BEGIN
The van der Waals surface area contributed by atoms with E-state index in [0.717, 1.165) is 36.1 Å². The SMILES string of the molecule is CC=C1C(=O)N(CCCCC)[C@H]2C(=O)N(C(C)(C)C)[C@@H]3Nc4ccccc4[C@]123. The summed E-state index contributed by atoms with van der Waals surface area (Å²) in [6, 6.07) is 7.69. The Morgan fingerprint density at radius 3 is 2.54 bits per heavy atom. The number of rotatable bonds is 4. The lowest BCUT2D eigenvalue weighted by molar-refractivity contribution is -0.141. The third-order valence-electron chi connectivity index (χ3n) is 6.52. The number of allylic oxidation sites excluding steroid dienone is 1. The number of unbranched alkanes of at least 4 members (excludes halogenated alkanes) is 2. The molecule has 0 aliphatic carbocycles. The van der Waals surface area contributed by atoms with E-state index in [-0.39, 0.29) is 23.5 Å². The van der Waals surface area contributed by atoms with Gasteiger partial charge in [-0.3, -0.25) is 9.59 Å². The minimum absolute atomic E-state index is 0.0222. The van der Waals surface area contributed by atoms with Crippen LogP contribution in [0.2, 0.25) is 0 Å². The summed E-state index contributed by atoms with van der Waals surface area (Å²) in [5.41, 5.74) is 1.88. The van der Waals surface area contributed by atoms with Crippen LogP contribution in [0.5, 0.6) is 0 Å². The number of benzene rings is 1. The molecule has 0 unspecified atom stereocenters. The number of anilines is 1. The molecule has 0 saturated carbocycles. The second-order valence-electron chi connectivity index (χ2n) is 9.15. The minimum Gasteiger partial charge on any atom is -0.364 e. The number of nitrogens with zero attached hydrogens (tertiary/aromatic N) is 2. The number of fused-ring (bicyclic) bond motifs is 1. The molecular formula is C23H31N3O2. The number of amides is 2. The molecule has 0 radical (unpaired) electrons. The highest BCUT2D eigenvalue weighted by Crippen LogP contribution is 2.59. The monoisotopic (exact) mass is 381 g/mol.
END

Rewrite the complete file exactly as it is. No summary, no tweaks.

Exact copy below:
The van der Waals surface area contributed by atoms with E-state index in [0.717, 1.165) is 36.1 Å². The SMILES string of the molecule is CC=C1C(=O)N(CCCCC)[C@H]2C(=O)N(C(C)(C)C)[C@@H]3Nc4ccccc4[C@]123. The summed E-state index contributed by atoms with van der Waals surface area (Å²) in [6, 6.07) is 7.69. The Morgan fingerprint density at radius 3 is 2.54 bits per heavy atom. The number of rotatable bonds is 4. The lowest BCUT2D eigenvalue weighted by molar-refractivity contribution is -0.141. The third-order valence-electron chi connectivity index (χ3n) is 6.52. The number of allylic oxidation sites excluding steroid dienone is 1. The number of unbranched alkanes of at least 4 members (excludes halogenated alkanes) is 2. The molecule has 0 aliphatic carbocycles. The van der Waals surface area contributed by atoms with E-state index in [-0.39, 0.29) is 23.5 Å². The van der Waals surface area contributed by atoms with Gasteiger partial charge in [-0.3, -0.25) is 9.59 Å². The minimum absolute atomic E-state index is 0.0222. The van der Waals surface area contributed by atoms with Crippen LogP contribution in [0.2, 0.25) is 0 Å². The summed E-state index contributed by atoms with van der Waals surface area (Å²) in [5.41, 5.74) is 1.88. The van der Waals surface area contributed by atoms with Crippen LogP contribution in [0.5, 0.6) is 0 Å². The number of benzene rings is 1. The molecule has 0 unspecified atom stereocenters. The number of anilines is 1. The molecule has 0 saturated carbocycles. The second-order valence-electron chi connectivity index (χ2n) is 9.15. The minimum Gasteiger partial charge on any atom is -0.364 e. The number of nitrogens with zero attached hydrogens (tertiary/aromatic N) is 2. The number of fused-ring (bicyclic) bond motifs is 1. The molecular formula is C23H31N3O2. The number of amides is 2. The molecule has 0 radical (unpaired) electrons. The highest BCUT2D eigenvalue weighted by Crippen LogP contribution is 2.59. The monoisotopic (exact) mass is 381 g/mol.